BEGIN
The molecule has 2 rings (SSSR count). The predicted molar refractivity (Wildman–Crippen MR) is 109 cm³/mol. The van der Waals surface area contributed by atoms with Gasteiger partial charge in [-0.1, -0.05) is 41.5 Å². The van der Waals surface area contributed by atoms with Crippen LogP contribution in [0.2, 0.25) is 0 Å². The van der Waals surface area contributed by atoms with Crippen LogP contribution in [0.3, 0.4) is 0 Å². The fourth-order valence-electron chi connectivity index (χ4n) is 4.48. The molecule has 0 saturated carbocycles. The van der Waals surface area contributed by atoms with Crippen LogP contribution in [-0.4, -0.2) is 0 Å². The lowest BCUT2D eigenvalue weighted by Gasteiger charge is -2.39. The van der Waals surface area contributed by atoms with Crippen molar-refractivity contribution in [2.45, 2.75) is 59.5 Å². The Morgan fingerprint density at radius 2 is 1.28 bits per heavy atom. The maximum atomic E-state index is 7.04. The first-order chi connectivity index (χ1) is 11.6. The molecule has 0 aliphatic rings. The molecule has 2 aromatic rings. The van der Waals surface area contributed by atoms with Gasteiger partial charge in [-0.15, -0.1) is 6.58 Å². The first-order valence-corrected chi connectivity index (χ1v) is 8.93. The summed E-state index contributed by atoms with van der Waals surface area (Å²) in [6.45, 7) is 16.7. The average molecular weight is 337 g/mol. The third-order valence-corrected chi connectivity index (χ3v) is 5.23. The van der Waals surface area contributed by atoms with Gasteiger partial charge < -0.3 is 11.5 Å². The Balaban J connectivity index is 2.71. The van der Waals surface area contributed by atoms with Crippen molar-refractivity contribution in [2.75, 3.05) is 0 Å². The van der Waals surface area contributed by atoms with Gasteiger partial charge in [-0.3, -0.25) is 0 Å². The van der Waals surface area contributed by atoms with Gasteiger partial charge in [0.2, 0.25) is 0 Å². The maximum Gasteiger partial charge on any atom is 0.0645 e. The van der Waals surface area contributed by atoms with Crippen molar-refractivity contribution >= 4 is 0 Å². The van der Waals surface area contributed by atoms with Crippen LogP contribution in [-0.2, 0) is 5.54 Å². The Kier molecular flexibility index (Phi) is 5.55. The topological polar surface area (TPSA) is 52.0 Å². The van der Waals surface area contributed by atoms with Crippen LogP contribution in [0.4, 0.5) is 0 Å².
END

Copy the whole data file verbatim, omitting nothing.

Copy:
The molecule has 2 rings (SSSR count). The predicted molar refractivity (Wildman–Crippen MR) is 109 cm³/mol. The van der Waals surface area contributed by atoms with Gasteiger partial charge in [-0.1, -0.05) is 41.5 Å². The van der Waals surface area contributed by atoms with Crippen LogP contribution in [0.2, 0.25) is 0 Å². The van der Waals surface area contributed by atoms with Crippen LogP contribution in [0.3, 0.4) is 0 Å². The fourth-order valence-electron chi connectivity index (χ4n) is 4.48. The molecule has 0 saturated carbocycles. The van der Waals surface area contributed by atoms with Crippen LogP contribution in [-0.4, -0.2) is 0 Å². The lowest BCUT2D eigenvalue weighted by Gasteiger charge is -2.39. The van der Waals surface area contributed by atoms with Crippen molar-refractivity contribution in [2.45, 2.75) is 59.5 Å². The Morgan fingerprint density at radius 2 is 1.28 bits per heavy atom. The maximum atomic E-state index is 7.04. The first-order chi connectivity index (χ1) is 11.6. The molecule has 0 aliphatic rings. The molecule has 2 aromatic rings. The van der Waals surface area contributed by atoms with Gasteiger partial charge in [-0.15, -0.1) is 6.58 Å². The first-order valence-corrected chi connectivity index (χ1v) is 8.93. The summed E-state index contributed by atoms with van der Waals surface area (Å²) in [6.45, 7) is 16.7. The average molecular weight is 337 g/mol. The third-order valence-corrected chi connectivity index (χ3v) is 5.23. The van der Waals surface area contributed by atoms with Gasteiger partial charge < -0.3 is 11.5 Å². The Balaban J connectivity index is 2.71. The van der Waals surface area contributed by atoms with Crippen molar-refractivity contribution in [2.75, 3.05) is 0 Å². The van der Waals surface area contributed by atoms with Gasteiger partial charge in [-0.3, -0.25) is 0 Å². The van der Waals surface area contributed by atoms with Gasteiger partial charge in [0.2, 0.25) is 0 Å². The maximum Gasteiger partial charge on any atom is 0.0645 e. The van der Waals surface area contributed by atoms with Crippen molar-refractivity contribution >= 4 is 0 Å². The van der Waals surface area contributed by atoms with Crippen LogP contribution in [-0.2, 0) is 5.54 Å². The Kier molecular flexibility index (Phi) is 5.55. The topological polar surface area (TPSA) is 52.0 Å². The van der Waals surface area contributed by atoms with Crippen LogP contribution in [0.4, 0.5) is 0 Å².